Beware of lay-bys

SOME service providers still disregard the laws relating to lay-by agreements and take full advantage of gullible consumers.

SOME service providers still disregard the laws relating to lay-by agreements and take full advantage of gullible consumers.

If Lerato Sehoole was an of those ignorant consumer she would have given up on the money she paid to Brian Solomon of Mod-Trix, a distributor of children's furniture in Gauteng.

Sehoole put a bed for her daughter on lay-by at Mod-Trix in June this year.

The full purchase price was R3649. She agreed to pay half the amount though the deposit payable on a lay-by agreement should only be 20percent.

A month later she paid a further R600, for which she was issued another receipt.

By then the store probably knew it would relocate because that process doesn't happen overnight, Sehoole says.

"No one told me they were relocating, though they were aware my goods were in their possession and I was still paying for them."

Sehoole says she found the store closed in August and concluded that they were a fly-by-night company out to fleece consumers of their hard-earned money.

"At first I thought it was not closed, but I then saw there was nothing in the store and they had not left a forwarding address."

Sehoole says she only got to know their whereabouts from the owner of a store next door.

When she eventually found them - in Marlboro, Johannesburg - she decided to cancel her contract and demand her money back. But she was referred to the terms and condition of the contract.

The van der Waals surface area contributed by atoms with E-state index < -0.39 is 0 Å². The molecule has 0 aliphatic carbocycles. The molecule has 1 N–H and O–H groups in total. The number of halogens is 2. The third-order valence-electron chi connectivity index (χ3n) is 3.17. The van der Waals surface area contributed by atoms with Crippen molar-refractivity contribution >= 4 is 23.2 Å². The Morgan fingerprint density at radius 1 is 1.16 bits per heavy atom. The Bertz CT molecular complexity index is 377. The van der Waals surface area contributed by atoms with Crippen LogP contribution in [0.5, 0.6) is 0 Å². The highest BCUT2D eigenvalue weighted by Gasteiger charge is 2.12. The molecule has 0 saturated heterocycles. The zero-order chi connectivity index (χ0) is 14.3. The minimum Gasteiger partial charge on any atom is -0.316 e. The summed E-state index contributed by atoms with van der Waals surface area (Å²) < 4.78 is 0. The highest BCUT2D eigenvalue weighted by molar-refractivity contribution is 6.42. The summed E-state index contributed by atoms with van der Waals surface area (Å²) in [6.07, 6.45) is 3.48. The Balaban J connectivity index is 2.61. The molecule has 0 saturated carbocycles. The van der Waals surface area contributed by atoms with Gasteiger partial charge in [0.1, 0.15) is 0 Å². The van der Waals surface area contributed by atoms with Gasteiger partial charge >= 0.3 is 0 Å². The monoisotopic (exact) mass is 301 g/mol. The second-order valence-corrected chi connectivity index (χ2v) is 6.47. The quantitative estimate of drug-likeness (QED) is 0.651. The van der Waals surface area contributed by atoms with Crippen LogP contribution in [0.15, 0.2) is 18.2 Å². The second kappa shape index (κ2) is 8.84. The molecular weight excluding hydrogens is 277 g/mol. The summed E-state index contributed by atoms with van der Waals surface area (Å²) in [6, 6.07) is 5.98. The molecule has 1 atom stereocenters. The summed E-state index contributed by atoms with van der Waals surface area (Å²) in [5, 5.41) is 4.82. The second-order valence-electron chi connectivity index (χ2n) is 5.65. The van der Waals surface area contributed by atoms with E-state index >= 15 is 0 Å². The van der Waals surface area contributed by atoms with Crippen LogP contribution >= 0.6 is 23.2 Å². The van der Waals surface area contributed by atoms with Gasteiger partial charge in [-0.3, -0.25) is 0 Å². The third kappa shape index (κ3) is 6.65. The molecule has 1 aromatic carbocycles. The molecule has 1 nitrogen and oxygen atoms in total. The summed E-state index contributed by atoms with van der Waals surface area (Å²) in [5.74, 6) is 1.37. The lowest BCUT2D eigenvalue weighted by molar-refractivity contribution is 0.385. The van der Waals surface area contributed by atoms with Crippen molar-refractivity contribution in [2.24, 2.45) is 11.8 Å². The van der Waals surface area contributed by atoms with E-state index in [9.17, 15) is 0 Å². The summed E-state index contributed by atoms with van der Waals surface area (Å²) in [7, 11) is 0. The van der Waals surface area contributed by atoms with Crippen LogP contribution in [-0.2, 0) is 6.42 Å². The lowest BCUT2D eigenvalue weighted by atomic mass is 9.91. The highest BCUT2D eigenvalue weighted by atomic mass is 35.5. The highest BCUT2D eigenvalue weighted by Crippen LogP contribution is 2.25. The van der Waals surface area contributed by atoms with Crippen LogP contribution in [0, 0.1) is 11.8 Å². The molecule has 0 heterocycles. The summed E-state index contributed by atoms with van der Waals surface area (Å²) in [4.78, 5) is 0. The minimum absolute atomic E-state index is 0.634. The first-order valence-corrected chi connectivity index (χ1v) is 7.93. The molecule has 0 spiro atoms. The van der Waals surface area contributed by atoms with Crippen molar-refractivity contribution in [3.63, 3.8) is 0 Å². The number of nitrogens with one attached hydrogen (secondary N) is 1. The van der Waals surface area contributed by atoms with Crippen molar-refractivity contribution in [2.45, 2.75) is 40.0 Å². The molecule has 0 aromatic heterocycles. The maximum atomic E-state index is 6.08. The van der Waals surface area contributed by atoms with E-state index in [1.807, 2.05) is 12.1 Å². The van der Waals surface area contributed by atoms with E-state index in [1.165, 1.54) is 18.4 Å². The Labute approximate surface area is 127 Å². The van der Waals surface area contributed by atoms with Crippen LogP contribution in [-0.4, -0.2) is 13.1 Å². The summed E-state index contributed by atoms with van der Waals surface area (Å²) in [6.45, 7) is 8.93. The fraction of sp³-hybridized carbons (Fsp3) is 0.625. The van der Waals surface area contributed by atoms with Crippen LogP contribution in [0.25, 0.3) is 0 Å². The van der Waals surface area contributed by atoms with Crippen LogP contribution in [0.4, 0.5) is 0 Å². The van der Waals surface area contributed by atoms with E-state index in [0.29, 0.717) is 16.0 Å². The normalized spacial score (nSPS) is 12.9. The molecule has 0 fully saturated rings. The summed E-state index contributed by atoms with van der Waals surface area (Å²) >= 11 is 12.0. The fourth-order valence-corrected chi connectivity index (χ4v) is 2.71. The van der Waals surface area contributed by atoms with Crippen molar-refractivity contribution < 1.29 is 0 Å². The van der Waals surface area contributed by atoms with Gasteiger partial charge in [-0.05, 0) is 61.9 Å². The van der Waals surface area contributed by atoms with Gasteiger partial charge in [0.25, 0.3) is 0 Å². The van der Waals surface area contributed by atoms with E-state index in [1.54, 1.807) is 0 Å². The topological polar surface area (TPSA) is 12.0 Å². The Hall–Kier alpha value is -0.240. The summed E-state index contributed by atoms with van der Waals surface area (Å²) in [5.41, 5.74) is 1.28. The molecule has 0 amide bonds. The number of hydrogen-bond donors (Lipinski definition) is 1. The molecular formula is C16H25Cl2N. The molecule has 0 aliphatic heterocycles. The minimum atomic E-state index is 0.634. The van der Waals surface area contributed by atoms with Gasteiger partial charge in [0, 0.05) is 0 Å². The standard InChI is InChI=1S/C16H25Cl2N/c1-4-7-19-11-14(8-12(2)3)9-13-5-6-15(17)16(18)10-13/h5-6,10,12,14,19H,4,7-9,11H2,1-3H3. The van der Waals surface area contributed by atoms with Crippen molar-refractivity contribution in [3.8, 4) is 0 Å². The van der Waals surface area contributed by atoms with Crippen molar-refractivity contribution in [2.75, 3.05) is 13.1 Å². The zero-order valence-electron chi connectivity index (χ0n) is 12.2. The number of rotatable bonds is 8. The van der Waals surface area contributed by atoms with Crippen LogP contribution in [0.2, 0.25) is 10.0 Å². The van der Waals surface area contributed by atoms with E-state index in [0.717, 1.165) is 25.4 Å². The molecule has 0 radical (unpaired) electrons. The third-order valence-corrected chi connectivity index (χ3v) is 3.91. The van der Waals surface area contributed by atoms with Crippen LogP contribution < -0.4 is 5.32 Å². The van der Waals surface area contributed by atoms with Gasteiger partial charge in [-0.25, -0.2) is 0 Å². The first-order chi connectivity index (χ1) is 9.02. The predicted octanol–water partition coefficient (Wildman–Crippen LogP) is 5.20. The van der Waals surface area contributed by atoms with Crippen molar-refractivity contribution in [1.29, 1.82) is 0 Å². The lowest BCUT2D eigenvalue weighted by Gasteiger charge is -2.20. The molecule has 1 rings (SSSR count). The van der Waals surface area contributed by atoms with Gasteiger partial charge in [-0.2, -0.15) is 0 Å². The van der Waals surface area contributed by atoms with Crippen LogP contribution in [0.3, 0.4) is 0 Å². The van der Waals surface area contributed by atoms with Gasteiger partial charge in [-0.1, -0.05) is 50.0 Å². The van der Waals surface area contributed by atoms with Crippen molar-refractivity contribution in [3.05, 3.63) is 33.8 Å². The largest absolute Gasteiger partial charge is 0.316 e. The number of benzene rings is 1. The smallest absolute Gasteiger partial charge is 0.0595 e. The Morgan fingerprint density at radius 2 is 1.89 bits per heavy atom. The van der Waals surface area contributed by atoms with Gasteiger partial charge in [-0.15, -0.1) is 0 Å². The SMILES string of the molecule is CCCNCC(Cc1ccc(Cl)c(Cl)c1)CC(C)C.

But these terms she was referred to had nothing to do with the lay-by agreement she entered into.

They also had a voetstoots clause meaning goods might be delivered with defects and Sehoole would not contest that or cancel her sale based on the damage.

"That is what you get when you deal with crooks.

"They are quick to tell you their terms and conditions, forgetting there is nowhere in their contract that says I would find the shop relocated," Sehoole says.

Solomon told Consumer Line that they had wanted to deliver Sehoole's bed but she had refused to take delivery.

He said Sehoole was quick to approach Consumer Line for help when she had not paid for her bed in full.

Solomon said Sehoole was a rude and abusive consumer who hurled all sorts of insults at him whenever she called.

"She has called me more than 30 times demanding her money and swearing at me.

"I have refused to refund her because I still wanted to deliver her bed."

He denied that they left their previous premises in Boksburg without a forwarding address.

Solomon said their lay-by agreement was binding and clients would not cancel hence he insisted on delivering the bed.

But he later agreed to refund her money after admitting that he did not follow the laws regulating the lay-by agreement.